Chromating refers to a group of surface technology processes . Complex chromic acid salts ( chromates ) are formed on metallic surfaces through the action of chromic acid . During this process, the base material is dissolved. The dissolved metal ions of the base material are built into the chromate layer. The chromate layers obtained in this way belong to the passivation layers , ie they are inorganic, non-metallic protective layers. On an industrial scale, chromating is mainly used on zinc and aluminum.
The most common function of chromate layers is corrosion protection , but they can also be used to create a primer for subsequent layers, as tarnish protection (for silver ), to reduce the visibility of fingerprints or to change the appearance (gloss, color). Chromating processes can be applied to aluminum , magnesium , silver, cadmium and zinc .
The chromating of zinc has achieved great technical importance. Very often steel parts are first electroplated galvanized and then plated. If parts made of die-cast zinc are to be chromated, then these parts are usually galvanized beforehand. Die-cast zinc is rarely chromated directly.
Chromating zinc is done by immersion in a solution of chromic acid and various additives. A very thin chemical conversion layer ( conversion layer) is formed without applying an electrical voltage (currentless ). The layer thicknesses are 0.01… 1.25 µm. When chromating, the zinc surface can be eroded.
Differentiation of types of chromating
The types of chromating are differentiated according to their colors:
|transparent||this chromating layer is inconspicuous and is usually not perceived visually. It is chromium (VI) -free, the corrosion protection is relatively weak.|
|blue||This hue is only to be understood as a very light bluish color. The transition to transparent is often fluid. The metallic character of the surface is completely retained. This layer is available chromium (VI) -free or chromium (VI) -containing, the corrosion protection is relatively weak.|
|yellow||This color cannot be compared with a post yellow, but rather with a tinted gold tone. The color tone is often a bit inconsistent and can turn reddish or greenish in places. This effect is called " iridescent ". The layer contains chromium (VI) . This process has found widespread use because of its excellent protection against corrosion and its economy.|
|Olive||This color is very strong and rather resembles a not particularly beautiful paintwork. The metal character of the surface is largely lost. The layer contains chromium (VI), the corrosion protection is also very good.|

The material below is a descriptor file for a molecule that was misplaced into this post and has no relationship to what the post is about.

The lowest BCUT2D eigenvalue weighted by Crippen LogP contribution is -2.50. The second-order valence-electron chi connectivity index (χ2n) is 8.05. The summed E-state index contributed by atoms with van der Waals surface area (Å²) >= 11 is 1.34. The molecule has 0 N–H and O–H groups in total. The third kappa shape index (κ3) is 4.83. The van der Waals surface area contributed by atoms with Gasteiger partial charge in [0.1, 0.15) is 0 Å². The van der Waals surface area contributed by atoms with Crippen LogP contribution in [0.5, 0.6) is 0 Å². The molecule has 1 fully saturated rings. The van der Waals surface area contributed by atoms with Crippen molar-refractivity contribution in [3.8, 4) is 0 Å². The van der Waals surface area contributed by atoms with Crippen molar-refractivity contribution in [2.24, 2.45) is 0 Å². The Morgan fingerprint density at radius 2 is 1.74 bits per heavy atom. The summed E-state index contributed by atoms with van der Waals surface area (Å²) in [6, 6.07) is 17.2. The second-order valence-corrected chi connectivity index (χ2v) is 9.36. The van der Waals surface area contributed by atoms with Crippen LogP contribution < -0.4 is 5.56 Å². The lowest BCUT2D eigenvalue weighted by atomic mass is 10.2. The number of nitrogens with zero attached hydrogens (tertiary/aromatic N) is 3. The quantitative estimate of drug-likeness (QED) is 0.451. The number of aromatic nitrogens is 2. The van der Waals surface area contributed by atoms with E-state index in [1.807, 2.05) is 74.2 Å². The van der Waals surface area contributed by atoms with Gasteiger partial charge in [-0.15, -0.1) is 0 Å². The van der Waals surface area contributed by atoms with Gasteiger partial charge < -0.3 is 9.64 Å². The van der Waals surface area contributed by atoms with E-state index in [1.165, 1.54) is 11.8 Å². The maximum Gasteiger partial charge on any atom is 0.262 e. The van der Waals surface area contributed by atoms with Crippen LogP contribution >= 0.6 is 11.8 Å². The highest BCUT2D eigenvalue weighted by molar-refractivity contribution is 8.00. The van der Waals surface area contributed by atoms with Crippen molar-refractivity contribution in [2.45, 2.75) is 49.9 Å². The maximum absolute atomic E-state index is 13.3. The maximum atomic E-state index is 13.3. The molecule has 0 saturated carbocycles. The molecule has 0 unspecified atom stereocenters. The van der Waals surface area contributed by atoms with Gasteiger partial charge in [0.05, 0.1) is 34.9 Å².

|black||The color tone is less strong than with a lacquer finish, the metallic character of the surface is partially retained. For a long time, the coating was only available with chromium (VI), but due to demand, chromium (VI) -free chromating was also developed here, the corrosion protection is medium to good. Black chrome plating should not be confused with black chrome plating .|
Popularly, all types of chromate layers are often referred to as chromating. However, the designation passivation would be correct for all RoHS-compliant layers, i.e. chromium (VI) -free layers. The term chromating is only used for chromate layers containing Cr (VI).
Chromating and RoHS
Due to new legal directives such as the EU end-of-life vehicle regulation , the RoHS directive and the REACh regulation , chromating with carcinogenic substances containing chromium (VI) is no longer permitted in many areas. This created a great deal of interest in chromium (VI) -free alternatives. Different shades of color can also be achieved with chrome (III) passivations (mostly bluish-transparent or black). In order to find an equivalent or even better substitute for the chromium (VI) -containing yellow chromating that is still widespread today, various methods were tried:
- Reinforcement of the comparatively weaker chromium (III) -containing chromating by subsequent sealing
- Achieving the desired corrosion resistance by converting the upstream galvanizing from pure zinc to a zinc alloy layer (ZnFe, ZnNi or ZnCo)
- Changeover from chromating to thick-film passivation
- Use of treatment baths that contain complex titanium or zirconium fluorides that form a passivation layer made of titanium or zirconium oxide
The development in this area is still ongoing.
- DIRECTIVE 2000/53 / EC OF THE EUROPEAN PARLIAMENT AND OF THE COUNCIL of September 18, 2000 on end-of-life vehicles.
- DIRECTIVE 2002/95 / EC OF THE EUROPEAN PARLIAMENT AND OF THE COUNCIL of January 27, 2003 on the restriction of the use of certain hazardous substances in electrical and electronic equipment.
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- Jürgen Feßmann, Helmut Orth: Applied chemistry and environmental technology for engineers. Manual for study and business practice. 2nd Edition. ecomed Verlag, Landsberg 2002, ISBN 3-609-68352-X .
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- Chromating / Passivating (accessed January 28, 2019)
- Conversion to chromium (VI) -free coatings (accessed on January 28, 2019)
- Development of an anodizing process using spray technology as an ecologically / economically efficient alternative to chromating aluminum surfaces (accessed on January 28, 2019)
- Surface treatment (accessed January 28, 2019)
- Aluminum information sheet (accessed on January 28, 2019)